United States Institute of Peace

The Iran Primer

Iran Top Issue in Obama Visit to Saudi Arabia

     On March 28, President Barack Obama met with Saudi Arabian King Abdullah al Saud near Riyadh to discuss the Iranian nuclear talks and Syrian crisis. Obama assured the king that Washington is committed to preventing Iran from attaining a nuclear weapons capability. The following are excerpts from a press briefing by senior White House officials on the bilateral meeting.

 
SENIOR ADMINISTRATION OFFICIAL: It was a good opportunity for the President, on Iran, to underscore what we are doing in the nuclear negotiations, what our objectives are, and to make clear to the King -- and via the King, Saudi Arabia -- that we're determined to prevent Iran from acquiring a nuclear weapon; that we've gone into the talks eyes wide open, but we believe that this is a common interest in stopping proliferation to Iran; that the arrangements in place now have halted Iran’s nuclear program and set it back in important respects, which gives us time to negotiate in the P5-plus-1 to reach a comprehensive solution that meets the criteria that I mentioned, of stopping Iran from having a weapon, and ensuring that its program is exclusively peaceful; and again, to sit down with the King and assure him that that's the objective, that we won't accept a bad deal; and that the focus on the nuclear issue doesn’t mean we are not concerned about or very much focused on Iran’s other destabilizing activities in the region, which the Saudis and the King are also concerned about.  Iran’s meddling in other countries in the region, its support for terrorism -- these are things that we’ve made clear across the board that will not go away, but we believe, and the President was able to explain that dealing with the nuclear issue doesn’t mean not focus on those things, and stopping Iran from a nuclear weapon itself will curb Iran’s ability to continue its destabilizing activities throughout the region.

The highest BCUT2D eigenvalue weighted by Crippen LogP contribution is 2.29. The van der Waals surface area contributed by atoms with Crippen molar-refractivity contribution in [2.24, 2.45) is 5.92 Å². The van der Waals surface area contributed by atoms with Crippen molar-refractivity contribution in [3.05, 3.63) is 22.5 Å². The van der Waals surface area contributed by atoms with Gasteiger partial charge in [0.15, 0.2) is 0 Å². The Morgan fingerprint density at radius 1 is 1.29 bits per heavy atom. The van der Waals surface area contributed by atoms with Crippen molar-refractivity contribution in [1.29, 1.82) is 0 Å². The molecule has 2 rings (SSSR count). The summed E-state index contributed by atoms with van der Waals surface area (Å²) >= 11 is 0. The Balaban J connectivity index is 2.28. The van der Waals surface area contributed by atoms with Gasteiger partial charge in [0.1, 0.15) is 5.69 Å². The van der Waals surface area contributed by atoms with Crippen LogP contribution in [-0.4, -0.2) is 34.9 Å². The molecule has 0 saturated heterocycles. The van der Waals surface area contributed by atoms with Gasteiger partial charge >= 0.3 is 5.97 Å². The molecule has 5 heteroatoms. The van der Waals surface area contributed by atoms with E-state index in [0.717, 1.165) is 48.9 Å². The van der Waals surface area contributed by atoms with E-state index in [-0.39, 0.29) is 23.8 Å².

Now, one of the destabilizing activities Iran is undertaking in the region, we believe, is its support for the Assad regime in Syria, which is another big topic between the two leaders.  As I think you all know, King Abdullah feels very passionately about Syria and the tragic humanitarian situation there, as obviously does President Obama -- and once again, an opportunity to sit down face-to-face.  We’ve actually cooperated well and extensively with the Saudis on the question of Syria…
 
Question:  On Iran, what did the King -- did the King seem convinced of what the President said about Iran -- the nuclear deal?
 
SENIOR ADMINISTRATION OFFICIAL:  Look, I don’t want to speak for the King or his reaction.  He listened very carefully.  And like I said, what was important about this meeting is obviously we’ve explained to the Saudis, they know what our position is, but there’s nothing like the person who’s responsible for driving and making this policy to come down and sit face-to-face with the King and patiently and carefully walk him through what we’re doing and what the objective is.
 
     And I think -- again, I can’t speak for the King’s -- what he took away or his response.  But I think it was important to have the chance to look him in the eyes and explain how determined the President is to stop Iran from getting a nuclear weapon, and how determined the President is to continue to counter Iran’s other destabilizing activities, and that the President and the United States are going into this eyes wide open, there’s no naïveté…
 
SENIOR ADMINISTRATION OFFICIAL:  On Iran, as we’ve said with Israel, for instance, we understand that given the history of the Saudis’ relation with Iran and their proximity to Iran, that they’re going to be skeptical; that we basically price into the Iranian nuclear negotiations that our Gulf partners are going to be watching with a skeptical eye to make sure that we are getting a good deal.  And that’s appropriate given the fact that a lot of the destabilizing activity that Iran undertakes is right in their neighborhood -- their support for the Houthis in Yemen; some of their destabilizing activities in the Gulf, as well as, of course, their support for Hezbollah.
 
So the point the President has made repeatedly is that we are interested in getting a deal that meets our concerns, that assures that the program -- the Iranian nuclear program is peaceful.  That, ultimately, would be in the interest of Saudi Arabia and the region, because Iran would be a far more destabilizing force if they had a nuclear weapon.  So ultimately, those talks we believe could yield an outcome that is in service of regional security.  But if we can’t get the outcome we want, the President has made very clear that we’re not going to take a bad deal either…